Early early this morning while I was still snuggled in my bed, our second child flew the coop. All day she’s been driving north to Massachusetts and her new job as a student worker at a dressage barn—
Let me back up.
At the end of last semester, she signed up on some sort of horse-related message board thingy where people looking for jobs post their information and people looking for workers post openings. She got a handful of queries from farms in Texas, South Carolina, Kentucky, etc, but nothing came of them.
And then she got a query from a farm in Massachusetts. She responded, they responded, and within a couple weeks she’d had three phone interviews and gotten the job.
She was over the moon.
The place sounded pretty incredible — put-together and professional — so the first week of January, she, my husband, and I headed up to see the place for ourselves.
It was our first road trip since the pandemic and it felt disconcerting, like we were doing something illegal and dangerous. At one point, we passed two hearses, a bunch of ambulances, and a huge tank of nitrogen with steam billowing out of the ice-covered pipe at the top and suddenly I had the eerie sensation that I’d been plopped into the middle of a dystopian novel in which we were fleeing north to Canada in the midst of a pandemic, can you imagine? Uh, yes, actually. I sort of can. (And then the next day on our drive home, there was the insurrection at the capitol which only intensified the otherworldly feeling.)
We arrived at the farm at dusk. An assistant trainer gave us a tour of the facilities, and then we hung out at one end of the arena and watched the various riding lessons. Since the trainers and clients were miked, the whole place was weirdly quiet, just the muffled sound of horses’ hooves and the gentle murmur of conversation.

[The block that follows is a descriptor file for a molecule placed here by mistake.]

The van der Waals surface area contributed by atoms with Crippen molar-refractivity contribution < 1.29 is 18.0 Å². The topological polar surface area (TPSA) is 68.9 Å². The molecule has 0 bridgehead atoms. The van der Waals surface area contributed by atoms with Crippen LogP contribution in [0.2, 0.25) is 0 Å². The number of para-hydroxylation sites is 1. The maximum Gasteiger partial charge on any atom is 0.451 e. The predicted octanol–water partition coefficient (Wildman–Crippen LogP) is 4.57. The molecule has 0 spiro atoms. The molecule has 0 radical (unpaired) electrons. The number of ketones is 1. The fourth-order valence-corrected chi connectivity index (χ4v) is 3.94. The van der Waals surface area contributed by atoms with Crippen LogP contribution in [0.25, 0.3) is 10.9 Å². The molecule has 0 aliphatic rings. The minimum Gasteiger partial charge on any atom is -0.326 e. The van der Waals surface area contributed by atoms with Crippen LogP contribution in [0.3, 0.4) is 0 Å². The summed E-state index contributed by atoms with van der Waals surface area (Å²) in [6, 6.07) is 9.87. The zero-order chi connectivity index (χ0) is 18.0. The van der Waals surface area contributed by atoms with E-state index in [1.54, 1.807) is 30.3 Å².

She’ll work six days a week caring for clients’ horses: medicating, feeding, and exercising them, as well as taking them back and forth to their paddocks (they said she’ll end up walking about twelve miles daily). As a student worker, she’s assigned to work for one of the trainers: she’ll warm up client horses for him pre-lessons, and do other horse-related tasks that go with that (I know nothing).
In exchange, she gets room and board (she’ll be staying in the farm owner’s home), a monthly stipend, and dressage training — because she doesn’t have a horse of her own, she’ll be training with one of the owner’s horses, which she got to meet.
The job is everything my daughter could wish for, and then some. By the time we wandered out of the barn and into the cold dark of early evening, she was practically vibrating with excitement.
And then we drove home and the countdown for her move date began. Almost within minutes of learning she’d gotten the job, she’d started packing, and now she began gearing up to move out in earnest.
She leased Ellie to a family that we know through church. Our younger son is buying her chickens and goats from her, as well as taking over her job as barn manager at the neighboring farm and moving into her vacated room (he’s overjoyed). She made granola to take along (never mind that they provide all her food — she wants her granola) and bought some more winter clothes. She got her Covid test. My husband fixed up the beater car (it needed a new clutch, inspection, new tires, etc), and then she backed it right up to the foot of the porch steps, ready to load up and fly north.
I’m sad to see her go, of course — and her departure hit my husband particularly hard — but, for me, at least, that sadness is far outweighed by my happiness and excitement at seeing her land her dream job.
I can’t wait to hear her stories.
P.S. Mid-afternoon, she texted that she’d arrived safely — huge exhale — and this evening we exchanged photos of our suppers and then she facetimed me from her cozy nest of a bed. Let the fun begin!